Friday, December 20, 2013

Video Ads - the Beginning of the End for Facebook?



Facebook has announced that it will embed video ads in your "feed" (an interesting word for media kibble if there ever was one).   Is this the beginning of the end for Facebook?


There used to be a website call Webshots.  Long before Picasa and Facebook, you could upload photos to the site and have them hosted for free in "albums" with captions.   People could comment on your photos and even rate them:

By 2001 Webshots became a profitable company with a combination of revenue streams that included advertising, freemium service, and merchandising. By 2004, Webshots was grossing $15M/year, had more than 200,000 paid subscribers, and was the #1 photo sharing site and top 50 media property per ComScore.n the same year, Alexa ranked Webshots the second largest English language privately held Web media property (behind weather.com). The company was sold to CNET Networks for $71 million in cash.
 In other words, for its time, it was a pretty big deal.  Yea, $71 Million seems pretty paltry compared to what today's websites are selling for.   But back then, it was a major player on the Internet.

Webshots is no more.   What happened to it?   Well, to begin with, offering free services on the Internet is tricky.   You can't make money on "free" unless it has some hidden charges.   Many sites start out as "Free" and then discover that they aren't making any money - or not making as much as they think they should be.

So they try different ways to "enhance revenues" and almost all of these end up screwing the pooch - killing off the underlying website.   Webshots offered a "premium" service for a nominal fee.  Not surprisingly, not many bit on that tidbit.  Who wants to hand over a credit card number and pay a few dollars a month for what was previously free?

Then they tried advertising.   Pop-ups, sidebars, banner ads - you name it.  Problem is - or was - back then, the only people who would pay for such ads were (and still are, for the most part) con artists.   Various dubious sites promising you bargains or to get you out of debt, would pay for advertising on Webshots - and Facebook, as well.

These ads didn't generate a lot of revenue, as not many clicked on the odious deals offered.   And of course, associating yourself with con-men and rip-off artists is no way to enhance the reputation of your site.

They then tried selling t-shirts and mugs with your pictures on them.   A lot of sites, like Zazzle, do this, and I even ordered a few (from Webshots and Zazzle) with mixed results.  If you are running a photo hosting site, selling the photos seems like a natural.   But today, few folks pay for paper photos anymore (everything is on the ubiquitous smart phone) and the coffee-mug and t-shirt printing places are pretty competitively priced.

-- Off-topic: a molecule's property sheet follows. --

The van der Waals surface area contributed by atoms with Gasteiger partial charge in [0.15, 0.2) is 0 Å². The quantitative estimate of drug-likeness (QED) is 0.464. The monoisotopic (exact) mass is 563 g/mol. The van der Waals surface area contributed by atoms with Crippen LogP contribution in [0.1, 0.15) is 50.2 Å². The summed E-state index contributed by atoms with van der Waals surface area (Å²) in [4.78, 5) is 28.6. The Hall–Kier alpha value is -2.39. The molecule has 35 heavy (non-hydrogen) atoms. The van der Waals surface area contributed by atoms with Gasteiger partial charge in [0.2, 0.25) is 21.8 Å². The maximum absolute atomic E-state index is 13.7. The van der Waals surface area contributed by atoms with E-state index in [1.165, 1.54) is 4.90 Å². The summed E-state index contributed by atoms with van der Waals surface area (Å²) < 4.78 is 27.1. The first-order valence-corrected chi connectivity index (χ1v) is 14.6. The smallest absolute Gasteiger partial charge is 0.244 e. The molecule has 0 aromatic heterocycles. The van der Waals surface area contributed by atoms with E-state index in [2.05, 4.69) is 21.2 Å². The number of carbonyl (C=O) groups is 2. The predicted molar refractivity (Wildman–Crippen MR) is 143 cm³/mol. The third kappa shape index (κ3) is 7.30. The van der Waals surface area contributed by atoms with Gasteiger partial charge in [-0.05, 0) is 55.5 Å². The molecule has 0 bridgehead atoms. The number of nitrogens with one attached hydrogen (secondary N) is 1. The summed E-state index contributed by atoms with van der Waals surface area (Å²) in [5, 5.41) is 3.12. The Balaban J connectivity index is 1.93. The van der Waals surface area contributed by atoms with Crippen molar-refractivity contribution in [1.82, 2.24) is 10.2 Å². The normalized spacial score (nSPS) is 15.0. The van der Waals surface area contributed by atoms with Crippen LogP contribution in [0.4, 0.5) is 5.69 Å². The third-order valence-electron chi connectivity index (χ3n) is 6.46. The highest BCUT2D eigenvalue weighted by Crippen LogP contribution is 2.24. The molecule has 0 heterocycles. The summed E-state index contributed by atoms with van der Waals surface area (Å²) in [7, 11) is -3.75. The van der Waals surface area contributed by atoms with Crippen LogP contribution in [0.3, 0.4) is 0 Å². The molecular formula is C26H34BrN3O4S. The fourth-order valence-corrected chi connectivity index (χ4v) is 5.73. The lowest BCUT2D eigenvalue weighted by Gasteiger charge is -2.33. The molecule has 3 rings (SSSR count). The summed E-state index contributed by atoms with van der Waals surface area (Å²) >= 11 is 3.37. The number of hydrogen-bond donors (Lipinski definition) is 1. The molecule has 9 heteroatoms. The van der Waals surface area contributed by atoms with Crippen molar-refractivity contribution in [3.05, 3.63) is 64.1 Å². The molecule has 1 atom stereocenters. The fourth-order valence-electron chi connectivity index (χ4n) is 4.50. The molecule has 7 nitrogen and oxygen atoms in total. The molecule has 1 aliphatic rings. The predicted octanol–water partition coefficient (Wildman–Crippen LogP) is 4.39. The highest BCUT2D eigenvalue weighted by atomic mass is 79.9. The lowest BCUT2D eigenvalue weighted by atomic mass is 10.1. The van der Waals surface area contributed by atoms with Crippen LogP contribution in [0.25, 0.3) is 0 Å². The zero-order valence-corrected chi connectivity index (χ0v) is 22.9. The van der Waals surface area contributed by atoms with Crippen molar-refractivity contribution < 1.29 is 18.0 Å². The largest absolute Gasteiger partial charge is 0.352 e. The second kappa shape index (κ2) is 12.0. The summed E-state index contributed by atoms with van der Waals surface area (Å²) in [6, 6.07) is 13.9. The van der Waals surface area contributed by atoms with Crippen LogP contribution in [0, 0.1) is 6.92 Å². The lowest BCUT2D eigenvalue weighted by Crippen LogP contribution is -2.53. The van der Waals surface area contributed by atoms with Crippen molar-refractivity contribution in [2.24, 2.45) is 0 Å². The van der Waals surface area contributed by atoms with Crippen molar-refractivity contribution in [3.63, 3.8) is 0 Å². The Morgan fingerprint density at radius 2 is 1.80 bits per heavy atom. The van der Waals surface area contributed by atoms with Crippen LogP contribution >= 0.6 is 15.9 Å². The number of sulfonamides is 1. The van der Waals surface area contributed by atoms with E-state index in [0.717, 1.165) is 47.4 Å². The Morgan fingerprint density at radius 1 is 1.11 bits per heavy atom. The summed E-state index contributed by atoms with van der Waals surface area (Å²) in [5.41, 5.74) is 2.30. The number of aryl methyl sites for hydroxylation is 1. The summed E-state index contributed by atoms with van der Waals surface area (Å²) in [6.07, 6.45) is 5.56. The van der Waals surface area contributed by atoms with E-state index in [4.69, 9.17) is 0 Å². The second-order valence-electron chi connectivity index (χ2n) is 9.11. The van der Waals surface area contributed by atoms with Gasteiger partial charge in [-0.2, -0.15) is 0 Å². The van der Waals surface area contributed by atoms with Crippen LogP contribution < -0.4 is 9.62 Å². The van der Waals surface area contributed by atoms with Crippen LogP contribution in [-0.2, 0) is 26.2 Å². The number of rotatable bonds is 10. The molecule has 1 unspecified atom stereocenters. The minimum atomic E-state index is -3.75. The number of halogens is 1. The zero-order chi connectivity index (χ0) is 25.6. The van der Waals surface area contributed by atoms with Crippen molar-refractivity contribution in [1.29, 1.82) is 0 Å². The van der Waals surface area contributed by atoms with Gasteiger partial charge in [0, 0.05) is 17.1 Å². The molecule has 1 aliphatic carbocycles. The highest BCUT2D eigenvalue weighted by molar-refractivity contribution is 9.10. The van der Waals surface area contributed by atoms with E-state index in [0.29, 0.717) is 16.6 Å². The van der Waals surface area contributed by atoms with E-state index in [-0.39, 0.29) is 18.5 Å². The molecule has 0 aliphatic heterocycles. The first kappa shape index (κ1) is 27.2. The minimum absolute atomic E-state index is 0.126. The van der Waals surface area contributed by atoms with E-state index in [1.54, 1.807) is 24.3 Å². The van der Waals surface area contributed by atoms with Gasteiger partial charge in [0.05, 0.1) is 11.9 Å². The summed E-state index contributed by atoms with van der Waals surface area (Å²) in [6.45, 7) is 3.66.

They tried reformatting all your photos to a proprietary format - and then making you pay to download your own photos.  That seemed to backfire, as they went back to standard JPEGS in short order.

Finally, they put in video ads in the sidebar.   And it was obnoxious.

To begin with, it meant the pages became very slow to load - and every time you clicked on "next picture" the video ad (or a new one) would start again, at full volume.   You learned quickly to "mute" your speakers on your computer, lest you be blasted with a full-volume ad for God-knows-what.  The ads were annoying and obnoxious and turned people away from the products being advertised, which in most cases, were more rip-offs and junk like Quibids or something like that.

(At the same time, of course, other photo sharing sites were popping up, such as Picasa, and of course, Facebook.  Facebook, today, is the largest photo-sharing site on the Internet, with something like 140 Billion photos hosted on the site.   Competition from other sites offering additional services was the other key to the puzzle.  Uploading photos on Facebook used to be a PITA, too!)

So what happened next?   Webshots went dark, basically.   They sold the company to "the original founders" who apparently HATED all their users.  They renamed the site "Smile" and then erased everyone's photo albums, including captions and comments, and then put all the pictures into a big dumpster with your name on it.

Gee, thanks!

At that point, I deleted my photos and closed my account and learned a valuable lesson:  NEVER, EVER, EVER trust your content to an online site, if you wish to keep it.  Everything online can be erased, at a moment's notice, and there isn't much you can do about it.

Since then, the Webshots domain name was apparently sold again to a site selling professional screen savers.